c. NPPD

Under Exemption 6, the NPPD redacted the names, e-mail addresses, phone numbers and other contact information of agency personnel from five pages of records referred to DHS by the Secret Service and released to plaintiff in September 2007. Worthy Decl. ¶¶ 3, 7. The NPPD has determined that the privacy interests of these individuals outweigh " any minimal public interest in disclosure of the information." Id. ¶ 8.

d. OJP, DTRA and the Navy

The Justice Department's OJP redacts from a three-page document " the names of nonfederal individuals." Lee Decl. ¶ 6. The DTRA redacts " the names of government personnel" under Exemption 6, Ulmer II Decl., Ex. N, as does the Navy, id., Ex. D. Neither the DTRA nor the Navy submits a declaration to explain these determinations. Although the OJP has submitted a declaration, it does not explain its reasons for withholding information under Exemption 6.

The declarants thus place more emphasis on the individuals' privacy interests without making any representations that the threshold requirement for exempting information is met. None of the declarants establishes that any of the information withheld under Exemption 6 is in personnel or medical files, or " similar files." 5 U.S.C. § 552(b)(6); see Arieff v. U.S. Dep't of the Navy, 712 F.2d 1462, 1466 (D.C.Cir.1983) (" When confronted with a challenge to a withholding of agency records on the basis of [Exemption 6], courts must make a two-step determination de novo " and the first step is to determine " whether the information sought is to be found in personnel, medical or similar files" ). The term " similar files" is construed broadly and is " intended to cover detailed Government records on an individual which can be identified as applying to that individual." U.S. Dep't of State v. Washington Post Co., 456 U.S. 595, 602, 102 S.Ct. 1957, 72 L.Ed.2d 358 (1982) (citation omitted); New York Times Co. v. Nat'l Aeronautics and Space Admin., 920 F.2d 1002, 1006 (D.C.Cir.1990) (instructing courts to look " not to the nature of the files that contain the information sought in a FOIA request, but to the nature of the information requested" ) (en banc) (internal quotation marks and citation omitted). " While this definition of ‘ similar files' appears to be all encompassing, it does have limits." Aguirre v. Sec. & Exch. Comm'n, 551 F.Supp.2d 33, 53 (D.D.C.2008).

Plaintiff's request is designed primarily to obtain information about directed energy weapons and electromagnetic radiation-emitting devices. He does not seek information about a particular individual, and none of the responsive records was retrieved using the name of or any identifying information about a particular person. In this case, information about third parties happens to have been found in the responsive records and does not appear to contain personal or intimate information

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about these third parties. For example, the names of government employees and service members and their work telephone numbers are withheld. Such information ordinarily is not considered " similar files" for purposes of Exemption 6. See, e.g., Brown v. Fed. Bureau of Investigation, 873 F.Supp.2d 388, 402 (D.D.C.2012) (work telephone number, not personal number, is not " similar file" for purposes of Exemption 6); Leadership Conference on Civil Rights v. Gonzales, 404 F.Supp.2d 246, 257 (D.D.C.2005) (finding that names and work numbers of paralegals are not " similar to a ‘ personnel’ or ‘ medical’ file[s]" or " personal or intimate information, such as a home address or a social security number, that would be considered protected information under ... Exemption 6" ). Nor is correspondence subject to redaction under Exemption 6 " solely because it identifies government employees." Aguirre, 551 F.Supp.2d at 54; see Families for Freedom v. U.S. Customs & Border Prot., 837 F.Supp.2d 287, 300 (S.D.N.Y.2011) (concluding that " mundane interoffice communications that do not contain any detailed personal information" do not qualify as " similar files" under Exemption 6); Kubik v. U.S. Fed. Bureau of Prisons, No. 10-6078, 2011 WL 2619538, at *9 (D.Or. July 1, 2011) (agency did not properly redact names of prison staff, noting that " [r]eports on prison riots and shooting incidents are not personnel and medical files and cannot be withheld as a ‘ similar file’ under Exemption 6" ); VoteHemp, Inc. v. Drug Enforcement Admin., 567 F.Supp.2d 1, 14-15 (D.D.C.2004) (finding that information which " merely identifies the names of government officials who authored documents and received documents from third parties concerning hemp" did not fit definition of personal, medical, or other similar files for purposes of Exemption 6 protection). The defendants' supporting declarations have not adequately demonstrated that the information withheld under Exemption 6 is in a personnel, medical, or similar file within the scope of Exemption 6.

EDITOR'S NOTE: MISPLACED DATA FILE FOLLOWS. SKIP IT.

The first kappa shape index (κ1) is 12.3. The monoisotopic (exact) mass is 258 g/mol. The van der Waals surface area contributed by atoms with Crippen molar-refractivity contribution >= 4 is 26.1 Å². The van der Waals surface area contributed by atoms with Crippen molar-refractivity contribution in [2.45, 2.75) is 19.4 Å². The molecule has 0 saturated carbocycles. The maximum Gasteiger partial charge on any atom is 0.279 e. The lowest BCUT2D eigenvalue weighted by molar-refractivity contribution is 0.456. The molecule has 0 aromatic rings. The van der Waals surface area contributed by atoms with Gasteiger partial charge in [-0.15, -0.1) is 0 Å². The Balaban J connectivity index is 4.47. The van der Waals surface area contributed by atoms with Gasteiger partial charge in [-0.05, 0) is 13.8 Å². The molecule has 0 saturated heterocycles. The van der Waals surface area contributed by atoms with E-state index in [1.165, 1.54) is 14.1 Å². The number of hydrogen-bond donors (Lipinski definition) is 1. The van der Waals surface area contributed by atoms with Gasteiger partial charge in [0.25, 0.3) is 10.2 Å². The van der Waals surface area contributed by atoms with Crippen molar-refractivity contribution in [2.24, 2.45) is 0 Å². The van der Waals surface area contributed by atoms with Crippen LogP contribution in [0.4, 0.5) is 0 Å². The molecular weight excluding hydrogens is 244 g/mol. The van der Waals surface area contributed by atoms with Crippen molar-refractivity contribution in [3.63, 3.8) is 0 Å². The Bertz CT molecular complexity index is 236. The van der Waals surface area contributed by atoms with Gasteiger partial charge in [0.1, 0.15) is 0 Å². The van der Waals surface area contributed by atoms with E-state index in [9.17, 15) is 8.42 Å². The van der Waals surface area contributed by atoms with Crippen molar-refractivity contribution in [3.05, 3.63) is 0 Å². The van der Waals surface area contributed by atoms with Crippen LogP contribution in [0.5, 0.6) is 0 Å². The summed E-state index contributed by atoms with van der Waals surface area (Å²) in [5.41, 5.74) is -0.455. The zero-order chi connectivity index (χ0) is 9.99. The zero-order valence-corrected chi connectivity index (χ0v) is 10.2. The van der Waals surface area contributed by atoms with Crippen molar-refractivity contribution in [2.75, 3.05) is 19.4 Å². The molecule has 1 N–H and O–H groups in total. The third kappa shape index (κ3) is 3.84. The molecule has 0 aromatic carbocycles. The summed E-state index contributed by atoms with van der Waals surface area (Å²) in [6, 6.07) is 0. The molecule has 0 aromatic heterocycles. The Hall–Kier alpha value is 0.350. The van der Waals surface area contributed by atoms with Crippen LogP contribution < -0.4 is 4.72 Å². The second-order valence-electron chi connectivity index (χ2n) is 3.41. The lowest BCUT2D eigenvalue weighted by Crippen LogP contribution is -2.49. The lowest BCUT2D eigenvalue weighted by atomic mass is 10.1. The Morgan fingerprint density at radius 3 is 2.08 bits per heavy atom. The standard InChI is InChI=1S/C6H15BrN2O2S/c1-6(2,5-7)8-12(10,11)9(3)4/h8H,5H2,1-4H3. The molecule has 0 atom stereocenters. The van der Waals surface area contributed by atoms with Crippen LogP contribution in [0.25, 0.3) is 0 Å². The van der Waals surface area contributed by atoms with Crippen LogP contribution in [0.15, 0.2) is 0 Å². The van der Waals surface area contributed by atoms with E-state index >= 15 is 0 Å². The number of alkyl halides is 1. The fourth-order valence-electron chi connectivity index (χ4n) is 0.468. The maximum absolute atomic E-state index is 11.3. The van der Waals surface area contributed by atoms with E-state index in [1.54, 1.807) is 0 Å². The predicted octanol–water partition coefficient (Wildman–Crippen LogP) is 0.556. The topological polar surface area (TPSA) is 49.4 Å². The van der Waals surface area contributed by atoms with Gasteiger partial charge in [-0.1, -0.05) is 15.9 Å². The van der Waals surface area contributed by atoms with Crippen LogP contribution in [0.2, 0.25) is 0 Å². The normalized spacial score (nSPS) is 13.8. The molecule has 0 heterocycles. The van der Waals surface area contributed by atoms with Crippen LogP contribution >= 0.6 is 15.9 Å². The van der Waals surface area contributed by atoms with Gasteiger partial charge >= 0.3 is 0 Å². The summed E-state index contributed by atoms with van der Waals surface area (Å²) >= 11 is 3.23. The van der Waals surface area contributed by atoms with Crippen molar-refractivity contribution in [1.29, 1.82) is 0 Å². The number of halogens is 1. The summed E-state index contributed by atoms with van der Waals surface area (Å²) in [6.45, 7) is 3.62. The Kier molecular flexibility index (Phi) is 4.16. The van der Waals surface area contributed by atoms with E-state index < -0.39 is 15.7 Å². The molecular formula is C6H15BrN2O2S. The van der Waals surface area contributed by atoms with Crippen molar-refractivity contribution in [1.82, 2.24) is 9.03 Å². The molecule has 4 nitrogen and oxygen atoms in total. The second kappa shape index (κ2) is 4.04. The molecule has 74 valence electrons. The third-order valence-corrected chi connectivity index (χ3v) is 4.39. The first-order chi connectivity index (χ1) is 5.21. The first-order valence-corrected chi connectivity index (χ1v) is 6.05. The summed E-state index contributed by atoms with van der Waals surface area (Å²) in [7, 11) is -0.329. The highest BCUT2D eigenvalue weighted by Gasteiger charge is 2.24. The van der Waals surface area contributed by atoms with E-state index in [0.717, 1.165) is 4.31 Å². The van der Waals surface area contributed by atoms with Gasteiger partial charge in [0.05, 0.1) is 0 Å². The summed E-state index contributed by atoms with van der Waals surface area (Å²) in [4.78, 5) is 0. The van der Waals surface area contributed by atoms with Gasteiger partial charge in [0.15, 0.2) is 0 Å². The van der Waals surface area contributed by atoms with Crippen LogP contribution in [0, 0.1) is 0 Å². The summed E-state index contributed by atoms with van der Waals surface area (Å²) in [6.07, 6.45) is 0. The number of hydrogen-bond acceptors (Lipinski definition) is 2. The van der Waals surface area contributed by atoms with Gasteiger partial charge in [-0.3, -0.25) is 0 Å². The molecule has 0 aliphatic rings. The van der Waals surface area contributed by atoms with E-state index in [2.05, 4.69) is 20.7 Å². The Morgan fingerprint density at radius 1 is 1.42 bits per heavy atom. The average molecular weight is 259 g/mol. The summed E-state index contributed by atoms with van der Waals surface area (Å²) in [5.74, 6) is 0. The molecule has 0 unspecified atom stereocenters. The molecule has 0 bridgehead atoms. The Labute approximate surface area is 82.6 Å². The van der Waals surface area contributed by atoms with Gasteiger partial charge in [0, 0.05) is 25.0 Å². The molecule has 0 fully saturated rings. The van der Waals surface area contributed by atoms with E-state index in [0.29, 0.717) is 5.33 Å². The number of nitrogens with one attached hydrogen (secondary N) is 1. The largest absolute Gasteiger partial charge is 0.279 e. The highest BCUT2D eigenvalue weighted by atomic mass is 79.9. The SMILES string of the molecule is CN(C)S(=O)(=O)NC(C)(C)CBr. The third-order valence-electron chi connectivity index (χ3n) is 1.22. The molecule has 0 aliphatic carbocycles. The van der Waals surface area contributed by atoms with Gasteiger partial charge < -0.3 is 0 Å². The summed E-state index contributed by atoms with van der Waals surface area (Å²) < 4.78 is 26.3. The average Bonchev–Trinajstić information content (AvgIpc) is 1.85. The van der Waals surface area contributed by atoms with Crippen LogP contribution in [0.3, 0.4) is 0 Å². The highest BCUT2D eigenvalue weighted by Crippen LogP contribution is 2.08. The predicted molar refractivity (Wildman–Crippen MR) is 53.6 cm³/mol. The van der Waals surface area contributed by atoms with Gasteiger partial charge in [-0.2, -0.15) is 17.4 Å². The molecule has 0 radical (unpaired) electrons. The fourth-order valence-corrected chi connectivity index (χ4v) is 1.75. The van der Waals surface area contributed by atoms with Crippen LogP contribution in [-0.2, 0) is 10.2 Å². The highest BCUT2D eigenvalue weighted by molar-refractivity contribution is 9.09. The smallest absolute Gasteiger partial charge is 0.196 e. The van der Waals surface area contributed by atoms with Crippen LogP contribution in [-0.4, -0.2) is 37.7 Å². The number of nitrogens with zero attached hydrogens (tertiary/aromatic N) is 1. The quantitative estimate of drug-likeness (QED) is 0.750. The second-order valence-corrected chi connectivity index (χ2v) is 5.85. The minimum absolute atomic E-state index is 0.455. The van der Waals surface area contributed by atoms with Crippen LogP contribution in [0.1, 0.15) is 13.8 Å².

6. Exemption 7

Exemption 7 protects from disclosure " records or information compiled for law enforcement purposes," but only to the extent that disclosure of such records would cause an enumerated harm. 5 U.S.C. § 552(b)(7); see Fed. Bureau of Investigation v. Abramson, 456 U.S. 615, 622, 102 S.Ct. 2054, 72 L.Ed.2d 376 (1982). " To show that ... documents were compiled for law enforcement purposes, the [agency] need only establish a rational nexus between the investigation and one of the agency's law enforcement duties and a connection between an individual or incident and a possible security risk or violation of federal law." Blackwell v. Fed. Bureau of Investigation, 646 F.3d 37, 40 (D.C.Cir.2011) (internal quotation marks and citations omitted).